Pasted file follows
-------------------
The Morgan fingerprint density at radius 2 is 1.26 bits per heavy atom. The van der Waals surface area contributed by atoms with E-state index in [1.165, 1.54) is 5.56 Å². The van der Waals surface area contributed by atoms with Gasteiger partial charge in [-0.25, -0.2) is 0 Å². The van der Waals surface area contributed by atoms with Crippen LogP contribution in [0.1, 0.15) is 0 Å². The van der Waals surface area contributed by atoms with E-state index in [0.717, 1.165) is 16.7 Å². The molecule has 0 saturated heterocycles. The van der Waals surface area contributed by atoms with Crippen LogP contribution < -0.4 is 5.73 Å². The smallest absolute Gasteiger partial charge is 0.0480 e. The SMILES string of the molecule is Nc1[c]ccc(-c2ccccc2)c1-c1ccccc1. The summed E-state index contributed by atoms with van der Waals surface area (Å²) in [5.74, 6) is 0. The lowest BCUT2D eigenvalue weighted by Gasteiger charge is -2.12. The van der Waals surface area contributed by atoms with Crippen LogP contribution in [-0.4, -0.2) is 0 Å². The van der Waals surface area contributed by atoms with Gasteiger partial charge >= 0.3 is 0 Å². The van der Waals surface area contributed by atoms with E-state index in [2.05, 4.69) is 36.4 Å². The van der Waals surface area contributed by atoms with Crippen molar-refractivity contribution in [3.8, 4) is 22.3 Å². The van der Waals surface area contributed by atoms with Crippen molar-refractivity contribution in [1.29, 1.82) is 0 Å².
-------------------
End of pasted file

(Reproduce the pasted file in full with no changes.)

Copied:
The Morgan fingerprint density at radius 2 is 1.26 bits per heavy atom. The van der Waals surface area contributed by atoms with E-state index in [1.165, 1.54) is 5.56 Å². The van der Waals surface area contributed by atoms with Gasteiger partial charge in [-0.25, -0.2) is 0 Å². The van der Waals surface area contributed by atoms with Crippen LogP contribution in [0.1, 0.15) is 0 Å². The van der Waals surface area contributed by atoms with E-state index in [0.717, 1.165) is 16.7 Å². The molecule has 0 saturated heterocycles. The van der Waals surface area contributed by atoms with Crippen LogP contribution < -0.4 is 5.73 Å². The smallest absolute Gasteiger partial charge is 0.0480 e. The SMILES string of the molecule is Nc1[c]ccc(-c2ccccc2)c1-c1ccccc1. The summed E-state index contributed by atoms with van der Waals surface area (Å²) in [5.74, 6) is 0. The lowest BCUT2D eigenvalue weighted by Gasteiger charge is -2.12. The van der Waals surface area contributed by atoms with Crippen LogP contribution in [-0.4, -0.2) is 0 Å². The van der Waals surface area contributed by atoms with Gasteiger partial charge >= 0.3 is 0 Å². The van der Waals surface area contributed by atoms with E-state index in [2.05, 4.69) is 36.4 Å². The van der Waals surface area contributed by atoms with Crippen molar-refractivity contribution in [3.8, 4) is 22.3 Å². The van der Waals surface area contributed by atoms with Crippen molar-refractivity contribution in [1.29, 1.82) is 0 Å².